Fact-Checking and the Right-Wing’s Assault on American Democracy


    Thanks to Lowell Feld’s highlighting of the PolitiFact Fiasco, I went a-reading, and then was moved to start a-writing. Thus:


    The fact-checking organization, PolitiFact, has chosen as its “Lie of the Year” a statement that is essentially true: “the Democrats’ claim that the Paul Ryan proposal approved by House Republican would ‘end Medicare.'” (The fact is that it would change what has long been a kind of guarantee into a voucher whose ability to cover the actual costs would steadily decline each year,)

    That regrettable development in the “fact-checking” industry has provided the occasion for Alec MacGillis to write an article today in THE NEW REPUBLIC about the meaning of the rise of this kind of organization.  Here’s one passage from his article:

    “The truth of the matter is, fact-checkers wouldn’t be needed if all of us journalists were more able, willing and empowered to do our jobs: to vet and explain political claims as they were being made. But the media lives in such abject terror of the perception of bias that it has, in a sense, decided to outsource a big part of its job: telling readers what the real deal is. This has resulted in a strange sort of division of labor, bordering on ghettoization — all of these reporters over here will record what’s being said by politicians, while this one guy, or one organization, over here with the fact-checker cap on will tell you whether it’s true.”

    MacGillis also quotes from an editorial from last year in the Columbia Journalism Review:


    “Still, while PolitiFact and its Truth-O-Meter produce eye-catching accountability journalism, in some ways it’s also a symptom of how journalism has lost its way. The work it specializes in ought to be the task of every reporter on every beat. It shouldn’t be confined to a special team.

         “Too many reporters hack their way past policy debates by simply quoting political actors on each side, without making an effort to track down the facts, examine the logic, and flesh out the context. A twisted idea of fairness, combined with simple laziness, ends up obscuring issues, making them boring and complicated rather than big and vital.”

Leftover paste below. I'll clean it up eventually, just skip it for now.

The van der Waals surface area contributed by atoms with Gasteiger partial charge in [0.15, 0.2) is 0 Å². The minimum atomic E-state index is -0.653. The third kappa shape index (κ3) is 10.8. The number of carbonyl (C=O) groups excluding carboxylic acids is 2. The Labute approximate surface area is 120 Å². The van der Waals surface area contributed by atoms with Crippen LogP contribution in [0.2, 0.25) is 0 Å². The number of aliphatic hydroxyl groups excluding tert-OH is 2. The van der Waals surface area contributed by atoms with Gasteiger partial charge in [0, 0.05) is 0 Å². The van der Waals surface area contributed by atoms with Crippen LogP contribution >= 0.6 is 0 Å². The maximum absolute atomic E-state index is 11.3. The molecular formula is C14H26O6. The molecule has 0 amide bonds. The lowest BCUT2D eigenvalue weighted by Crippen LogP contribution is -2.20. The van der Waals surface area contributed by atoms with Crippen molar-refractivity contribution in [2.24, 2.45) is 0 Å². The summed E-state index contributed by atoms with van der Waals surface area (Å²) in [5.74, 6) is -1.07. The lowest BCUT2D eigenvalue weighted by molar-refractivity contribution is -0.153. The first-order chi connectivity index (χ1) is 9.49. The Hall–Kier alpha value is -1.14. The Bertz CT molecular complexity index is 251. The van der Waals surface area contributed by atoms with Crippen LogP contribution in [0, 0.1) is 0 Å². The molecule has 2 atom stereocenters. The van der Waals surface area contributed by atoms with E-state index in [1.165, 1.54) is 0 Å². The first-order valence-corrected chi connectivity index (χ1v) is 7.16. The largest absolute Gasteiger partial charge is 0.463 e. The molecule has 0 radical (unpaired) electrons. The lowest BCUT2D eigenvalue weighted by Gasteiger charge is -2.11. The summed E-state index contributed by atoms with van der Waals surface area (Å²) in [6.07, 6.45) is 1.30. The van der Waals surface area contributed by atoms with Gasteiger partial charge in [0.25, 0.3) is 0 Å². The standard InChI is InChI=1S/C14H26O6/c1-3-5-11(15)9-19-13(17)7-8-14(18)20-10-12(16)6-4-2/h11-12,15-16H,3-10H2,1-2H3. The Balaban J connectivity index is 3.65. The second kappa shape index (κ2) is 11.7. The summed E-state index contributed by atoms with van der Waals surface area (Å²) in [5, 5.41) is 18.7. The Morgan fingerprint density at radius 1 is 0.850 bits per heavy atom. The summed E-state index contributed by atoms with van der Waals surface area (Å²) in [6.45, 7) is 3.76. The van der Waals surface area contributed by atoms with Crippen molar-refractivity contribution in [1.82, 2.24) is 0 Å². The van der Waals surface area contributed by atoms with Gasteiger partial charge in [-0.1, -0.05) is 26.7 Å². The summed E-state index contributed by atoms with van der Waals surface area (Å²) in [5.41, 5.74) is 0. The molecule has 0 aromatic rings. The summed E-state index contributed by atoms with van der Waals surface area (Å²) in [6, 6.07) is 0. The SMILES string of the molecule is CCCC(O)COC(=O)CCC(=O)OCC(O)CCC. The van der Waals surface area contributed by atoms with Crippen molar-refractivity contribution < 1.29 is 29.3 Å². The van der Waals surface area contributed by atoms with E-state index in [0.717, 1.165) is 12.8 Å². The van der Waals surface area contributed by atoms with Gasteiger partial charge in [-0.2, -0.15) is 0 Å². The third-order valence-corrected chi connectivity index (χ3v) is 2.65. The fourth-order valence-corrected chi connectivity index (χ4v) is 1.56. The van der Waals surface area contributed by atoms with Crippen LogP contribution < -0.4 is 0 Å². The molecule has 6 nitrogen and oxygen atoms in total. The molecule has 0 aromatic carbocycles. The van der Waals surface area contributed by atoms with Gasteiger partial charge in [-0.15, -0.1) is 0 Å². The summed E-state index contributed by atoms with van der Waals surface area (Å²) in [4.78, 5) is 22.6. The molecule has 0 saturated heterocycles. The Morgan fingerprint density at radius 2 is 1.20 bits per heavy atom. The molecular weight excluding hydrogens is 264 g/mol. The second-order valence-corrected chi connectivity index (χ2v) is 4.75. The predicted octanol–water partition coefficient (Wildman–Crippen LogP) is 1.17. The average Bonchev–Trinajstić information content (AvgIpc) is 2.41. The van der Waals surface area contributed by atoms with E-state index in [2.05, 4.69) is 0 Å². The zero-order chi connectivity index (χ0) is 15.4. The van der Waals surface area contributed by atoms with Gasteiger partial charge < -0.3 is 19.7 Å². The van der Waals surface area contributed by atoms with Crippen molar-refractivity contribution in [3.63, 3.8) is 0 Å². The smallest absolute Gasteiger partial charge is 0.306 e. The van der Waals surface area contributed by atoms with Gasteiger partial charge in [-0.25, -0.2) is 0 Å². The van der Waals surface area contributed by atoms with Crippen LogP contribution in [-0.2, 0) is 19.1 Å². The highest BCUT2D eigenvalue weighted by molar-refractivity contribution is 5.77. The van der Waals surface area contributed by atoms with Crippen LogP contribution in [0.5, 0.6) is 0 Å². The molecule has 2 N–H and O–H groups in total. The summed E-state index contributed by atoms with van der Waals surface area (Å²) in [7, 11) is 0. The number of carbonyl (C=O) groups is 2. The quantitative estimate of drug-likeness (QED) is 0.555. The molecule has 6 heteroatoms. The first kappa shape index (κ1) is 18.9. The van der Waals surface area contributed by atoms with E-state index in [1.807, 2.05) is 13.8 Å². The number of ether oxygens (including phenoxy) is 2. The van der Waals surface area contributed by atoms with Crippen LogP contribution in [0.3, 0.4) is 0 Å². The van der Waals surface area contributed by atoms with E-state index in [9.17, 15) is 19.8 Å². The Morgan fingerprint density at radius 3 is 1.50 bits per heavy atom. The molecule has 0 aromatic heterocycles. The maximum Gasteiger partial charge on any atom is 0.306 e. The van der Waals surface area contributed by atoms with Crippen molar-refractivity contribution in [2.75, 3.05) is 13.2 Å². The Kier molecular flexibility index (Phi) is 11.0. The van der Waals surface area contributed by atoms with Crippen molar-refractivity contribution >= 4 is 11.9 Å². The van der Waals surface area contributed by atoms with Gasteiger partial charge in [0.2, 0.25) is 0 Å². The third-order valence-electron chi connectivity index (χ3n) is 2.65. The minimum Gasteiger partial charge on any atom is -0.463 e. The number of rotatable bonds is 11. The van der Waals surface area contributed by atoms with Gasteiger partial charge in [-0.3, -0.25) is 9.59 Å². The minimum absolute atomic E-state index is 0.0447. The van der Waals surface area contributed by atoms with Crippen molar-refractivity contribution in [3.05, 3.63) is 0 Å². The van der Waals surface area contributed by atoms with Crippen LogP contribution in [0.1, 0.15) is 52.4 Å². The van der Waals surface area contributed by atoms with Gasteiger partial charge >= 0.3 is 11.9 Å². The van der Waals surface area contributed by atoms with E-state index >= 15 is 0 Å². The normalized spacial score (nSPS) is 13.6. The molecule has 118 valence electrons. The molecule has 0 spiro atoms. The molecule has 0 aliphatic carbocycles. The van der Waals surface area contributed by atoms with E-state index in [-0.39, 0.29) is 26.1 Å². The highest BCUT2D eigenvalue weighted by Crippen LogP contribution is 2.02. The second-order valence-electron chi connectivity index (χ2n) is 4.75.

Here is one piece, among many, of the answer to the question: How has the right-wing pulled off its coup, increasingly crippling our democracy and creating an America in which the lie and defeat the truth.

    Where do you suppose that “abject terror of the perception of bias” came from?  Of course, it came from the right-wing’s continual litany about “liberal bias,” even as the airwaves became increasingly dominated by right-wing points of view, even as even “responsible” journalism move away from talking to labor leaders, environmentalists, and average citizens to talk more and more to corporate spokesmen and those whom corporate money has promoted to positions of artificial prominence.

    (I worked in foreign policy circles in Washington while this process was gathering momentum, and I saw how Big Money was creating the “experts” that served its interests.)

    And that “twisted idea of fairness” phrase from the CJR calls attention to the same force:  where do you suppose the force to do that twisting –to take the journalistic principle of “find out what’s true” and turn it into the foolish “balance” that treats the truth and the lie evenhandedly– came from?

    Come to think of it, both MacGillis and the Columbia Journalism Review seem here to be tiptoeing around the real facts here. They leave out the crucial one-sidedness of this terror and this twist.  

    From MacGillis, one might get the impression that journalists are afraid of both sides.  Who could believe that?  

    From the CJR, one might get the impression that today’s reporters are failing to call out falsehoods –leaving that to the “fact-checking” outfits– because of a concern for fairness. Who can believe that?

    The right wing has intimidated our news media into giving its lies a pass.

    As for that unfortunate case of the supposed “Lie of the Year,” it is unsurprisingly Paul Krugman who, after declaring “This is really awful,” provides what is quite likely an accurate interpretation of PolitiFact’s “mistake”:

    “the people at Politifact are terrified of being considered partisan if they acknowledge the clear fact that there’s a lot more lying on one side of the political divide than on the other. So they’ve bent over backwards to appear “balanced” – and in the process made themselves useless and irrelevant.”


    Andy Schmookler is running for Congress in the 6th Congressional District of Virginia, challenging the incumbent Congressman, Bob Goodlatte.  An award-winning author, political commentator, radio talk-show host, and teacher, Andy moved with his family to Shenandoah County in 1992.  He is a graduate of Harvard University and holds a PhD from the University of California at Berkeley.  


    To learn more about Andy, please go to his website. You may also follow Andy on Facebook and on Twitter.  


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